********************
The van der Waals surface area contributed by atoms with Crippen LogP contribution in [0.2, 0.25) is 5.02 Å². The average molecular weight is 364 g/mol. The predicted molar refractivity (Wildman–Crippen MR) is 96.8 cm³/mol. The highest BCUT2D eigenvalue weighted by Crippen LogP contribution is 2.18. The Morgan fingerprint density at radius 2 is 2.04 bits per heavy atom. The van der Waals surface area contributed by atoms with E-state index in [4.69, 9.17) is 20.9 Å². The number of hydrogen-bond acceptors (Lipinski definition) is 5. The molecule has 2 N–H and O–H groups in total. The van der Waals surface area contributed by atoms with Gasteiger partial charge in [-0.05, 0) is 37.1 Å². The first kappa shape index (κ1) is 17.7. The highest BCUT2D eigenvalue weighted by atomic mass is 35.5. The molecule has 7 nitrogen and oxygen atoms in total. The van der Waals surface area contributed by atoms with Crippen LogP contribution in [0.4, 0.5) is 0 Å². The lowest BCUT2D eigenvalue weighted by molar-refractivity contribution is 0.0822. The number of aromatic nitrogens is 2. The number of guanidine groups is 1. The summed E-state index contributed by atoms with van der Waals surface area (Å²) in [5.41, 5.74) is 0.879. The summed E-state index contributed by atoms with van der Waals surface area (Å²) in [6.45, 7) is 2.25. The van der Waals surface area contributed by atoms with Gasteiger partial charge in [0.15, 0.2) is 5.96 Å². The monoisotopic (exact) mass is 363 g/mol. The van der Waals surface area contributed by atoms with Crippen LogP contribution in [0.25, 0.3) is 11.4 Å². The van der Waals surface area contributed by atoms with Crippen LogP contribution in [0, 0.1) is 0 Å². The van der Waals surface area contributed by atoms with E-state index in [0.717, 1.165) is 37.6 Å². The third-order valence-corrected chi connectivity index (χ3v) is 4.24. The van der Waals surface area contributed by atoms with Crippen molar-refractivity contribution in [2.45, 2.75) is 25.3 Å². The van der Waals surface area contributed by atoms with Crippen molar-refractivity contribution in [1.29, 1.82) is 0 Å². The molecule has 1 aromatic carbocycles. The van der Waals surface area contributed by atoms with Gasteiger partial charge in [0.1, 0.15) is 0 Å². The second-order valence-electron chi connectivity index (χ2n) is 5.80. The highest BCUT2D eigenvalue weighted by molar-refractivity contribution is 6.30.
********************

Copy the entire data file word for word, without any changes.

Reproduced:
The van der Waals surface area contributed by atoms with Crippen LogP contribution in [0.2, 0.25) is 5.02 Å². The average molecular weight is 364 g/mol. The predicted molar refractivity (Wildman–Crippen MR) is 96.8 cm³/mol. The highest BCUT2D eigenvalue weighted by Crippen LogP contribution is 2.18. The Morgan fingerprint density at radius 2 is 2.04 bits per heavy atom. The van der Waals surface area contributed by atoms with E-state index in [4.69, 9.17) is 20.9 Å². The number of hydrogen-bond acceptors (Lipinski definition) is 5. The molecule has 2 N–H and O–H groups in total. The van der Waals surface area contributed by atoms with Gasteiger partial charge in [-0.05, 0) is 37.1 Å². The first kappa shape index (κ1) is 17.7. The highest BCUT2D eigenvalue weighted by atomic mass is 35.5. The molecule has 7 nitrogen and oxygen atoms in total. The van der Waals surface area contributed by atoms with Crippen LogP contribution in [0.4, 0.5) is 0 Å². The lowest BCUT2D eigenvalue weighted by molar-refractivity contribution is 0.0822. The number of aromatic nitrogens is 2. The number of guanidine groups is 1. The summed E-state index contributed by atoms with van der Waals surface area (Å²) in [5.41, 5.74) is 0.879. The summed E-state index contributed by atoms with van der Waals surface area (Å²) in [6.45, 7) is 2.25. The van der Waals surface area contributed by atoms with Gasteiger partial charge in [0.15, 0.2) is 5.96 Å². The monoisotopic (exact) mass is 363 g/mol. The van der Waals surface area contributed by atoms with Crippen LogP contribution in [0.25, 0.3) is 11.4 Å². The van der Waals surface area contributed by atoms with Crippen LogP contribution in [0, 0.1) is 0 Å². The van der Waals surface area contributed by atoms with E-state index in [0.717, 1.165) is 37.6 Å². The third-order valence-corrected chi connectivity index (χ3v) is 4.24. The van der Waals surface area contributed by atoms with Crippen molar-refractivity contribution in [2.45, 2.75) is 25.3 Å². The van der Waals surface area contributed by atoms with Crippen molar-refractivity contribution in [1.29, 1.82) is 0 Å². The molecule has 1 aromatic carbocycles. The van der Waals surface area contributed by atoms with Gasteiger partial charge in [0.1, 0.15) is 0 Å². The second-order valence-electron chi connectivity index (χ2n) is 5.80. The highest BCUT2D eigenvalue weighted by molar-refractivity contribution is 6.30.